Sleep and mindfulness
Regular sleeping habits are important (unfortunately). Apps like Headspace, or even YouTube, help you slowly implement mindfulness and meditation into your routine. As cliché as it sounds, try to practice gratitude and mindfulness in each day and in what you consume. Podcasts such as Sleep Cove offers amazing sleep meditations and hypnosis, for those days your brain just can’t shut down.
The Psychology Society are currently running lectures by experts on topics such as these, available to all UoB students for free. This runs on the mentality that we cannot completely avoid negative and uncomfortable situations (such as a pandemic) – we should instead aim to strengthen our resilience in order to process and manage them in healthy ways. Find out more at their Facebook page or @psychosocuob on Instagram.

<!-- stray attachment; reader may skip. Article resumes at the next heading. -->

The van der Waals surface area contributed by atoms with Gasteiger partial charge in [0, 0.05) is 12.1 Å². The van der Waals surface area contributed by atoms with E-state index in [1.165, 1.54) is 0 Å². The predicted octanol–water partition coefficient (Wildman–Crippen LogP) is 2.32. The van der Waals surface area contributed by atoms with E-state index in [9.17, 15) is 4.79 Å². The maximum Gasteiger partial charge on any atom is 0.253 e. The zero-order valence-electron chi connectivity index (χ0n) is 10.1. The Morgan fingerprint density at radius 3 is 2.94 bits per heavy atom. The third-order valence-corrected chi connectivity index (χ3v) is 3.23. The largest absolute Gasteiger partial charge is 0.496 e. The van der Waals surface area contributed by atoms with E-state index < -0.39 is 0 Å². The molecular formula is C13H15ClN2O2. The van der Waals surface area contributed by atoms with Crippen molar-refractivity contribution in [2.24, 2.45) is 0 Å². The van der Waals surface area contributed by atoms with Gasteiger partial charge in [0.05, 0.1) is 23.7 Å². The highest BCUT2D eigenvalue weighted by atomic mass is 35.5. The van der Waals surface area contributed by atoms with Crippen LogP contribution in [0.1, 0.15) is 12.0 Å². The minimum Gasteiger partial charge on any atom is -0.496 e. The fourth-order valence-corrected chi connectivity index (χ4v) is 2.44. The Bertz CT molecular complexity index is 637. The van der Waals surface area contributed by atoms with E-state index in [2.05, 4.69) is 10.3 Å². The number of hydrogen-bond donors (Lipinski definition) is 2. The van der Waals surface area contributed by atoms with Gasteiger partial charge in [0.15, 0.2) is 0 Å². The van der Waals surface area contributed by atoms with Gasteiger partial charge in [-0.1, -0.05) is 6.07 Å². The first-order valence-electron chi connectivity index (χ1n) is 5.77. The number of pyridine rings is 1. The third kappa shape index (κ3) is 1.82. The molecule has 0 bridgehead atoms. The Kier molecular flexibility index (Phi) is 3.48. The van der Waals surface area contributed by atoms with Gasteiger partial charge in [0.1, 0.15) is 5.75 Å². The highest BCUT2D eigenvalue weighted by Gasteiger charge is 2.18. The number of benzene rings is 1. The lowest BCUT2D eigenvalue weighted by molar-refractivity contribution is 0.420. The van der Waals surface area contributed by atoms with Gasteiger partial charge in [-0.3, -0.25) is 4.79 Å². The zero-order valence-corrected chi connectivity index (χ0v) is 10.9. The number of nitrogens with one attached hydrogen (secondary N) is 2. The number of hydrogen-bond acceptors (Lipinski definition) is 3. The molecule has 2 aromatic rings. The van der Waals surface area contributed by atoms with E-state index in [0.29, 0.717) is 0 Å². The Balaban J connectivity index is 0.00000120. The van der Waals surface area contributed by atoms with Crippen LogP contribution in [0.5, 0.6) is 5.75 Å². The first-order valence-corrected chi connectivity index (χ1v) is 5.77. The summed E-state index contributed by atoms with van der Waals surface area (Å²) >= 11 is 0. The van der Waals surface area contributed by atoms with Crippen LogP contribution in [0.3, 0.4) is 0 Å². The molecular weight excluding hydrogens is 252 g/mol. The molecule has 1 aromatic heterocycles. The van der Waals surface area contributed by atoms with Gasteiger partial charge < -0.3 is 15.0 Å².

Give yourself credit
University’s a lot of work. If you’ve done 90 percent instead of 100 percent of what you need to do, or even 50 percent – that’s better than 0. Don’t entertain the ‘all or nothing’ attitude we tend to have. It might look like everyone else is doing great but in reality, they’re comparing themselves to someone else.
Of course, these tips won’t work for everyone, and are easier said than done. Take your time to find your own ways of what works for you. We’re all together in this strange university experience. Let’s get that degree
Don’t be afraid to ask for help:
- Visit Birmingham Nightline’s website for instant messenger support, or call 0121 472 4621 8am-8pm during term time
- Contact your medical practice for support if you are worried about your mental health (link to University Medical Practice here)
- Contact your wellbeing officer for support regarding reasonable adjustment plans, extenuating circumstances and additional support
- Call Samaritans on 116 123, open 24 hours a day